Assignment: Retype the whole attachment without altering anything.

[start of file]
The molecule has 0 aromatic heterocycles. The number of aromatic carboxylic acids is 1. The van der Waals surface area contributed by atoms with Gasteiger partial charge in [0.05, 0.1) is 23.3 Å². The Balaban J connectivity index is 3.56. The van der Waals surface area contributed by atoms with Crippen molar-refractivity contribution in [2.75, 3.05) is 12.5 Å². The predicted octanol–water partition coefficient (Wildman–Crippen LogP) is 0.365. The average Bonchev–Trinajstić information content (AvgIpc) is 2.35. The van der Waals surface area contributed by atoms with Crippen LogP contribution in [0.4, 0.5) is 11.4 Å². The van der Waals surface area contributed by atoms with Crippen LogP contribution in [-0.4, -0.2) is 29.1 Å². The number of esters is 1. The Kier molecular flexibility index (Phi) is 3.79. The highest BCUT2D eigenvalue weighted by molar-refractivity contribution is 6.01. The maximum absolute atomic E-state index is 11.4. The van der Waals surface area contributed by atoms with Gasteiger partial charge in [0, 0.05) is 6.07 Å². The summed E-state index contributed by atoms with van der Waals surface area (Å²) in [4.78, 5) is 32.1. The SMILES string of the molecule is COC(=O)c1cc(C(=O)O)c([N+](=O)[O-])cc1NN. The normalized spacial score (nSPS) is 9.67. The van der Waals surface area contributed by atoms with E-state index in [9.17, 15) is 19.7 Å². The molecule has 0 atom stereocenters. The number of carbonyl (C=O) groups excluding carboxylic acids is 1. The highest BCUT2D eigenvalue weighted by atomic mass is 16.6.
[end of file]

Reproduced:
The molecule has 0 aromatic heterocycles. The number of aromatic carboxylic acids is 1. The van der Waals surface area contributed by atoms with Gasteiger partial charge in [0.05, 0.1) is 23.3 Å². The Balaban J connectivity index is 3.56. The van der Waals surface area contributed by atoms with Crippen molar-refractivity contribution in [2.75, 3.05) is 12.5 Å². The predicted octanol–water partition coefficient (Wildman–Crippen LogP) is 0.365. The average Bonchev–Trinajstić information content (AvgIpc) is 2.35. The van der Waals surface area contributed by atoms with Crippen LogP contribution in [0.4, 0.5) is 11.4 Å². The van der Waals surface area contributed by atoms with Crippen LogP contribution in [-0.4, -0.2) is 29.1 Å². The number of esters is 1. The Kier molecular flexibility index (Phi) is 3.79. The highest BCUT2D eigenvalue weighted by molar-refractivity contribution is 6.01. The maximum absolute atomic E-state index is 11.4. The van der Waals surface area contributed by atoms with Gasteiger partial charge in [0, 0.05) is 6.07 Å². The summed E-state index contributed by atoms with van der Waals surface area (Å²) in [4.78, 5) is 32.1. The SMILES string of the molecule is COC(=O)c1cc(C(=O)O)c([N+](=O)[O-])cc1NN. The normalized spacial score (nSPS) is 9.67. The van der Waals surface area contributed by atoms with E-state index in [9.17, 15) is 19.7 Å². The molecule has 0 atom stereocenters. The number of carbonyl (C=O) groups excluding carboxylic acids is 1. The highest BCUT2D eigenvalue weighted by atomic mass is 16.6.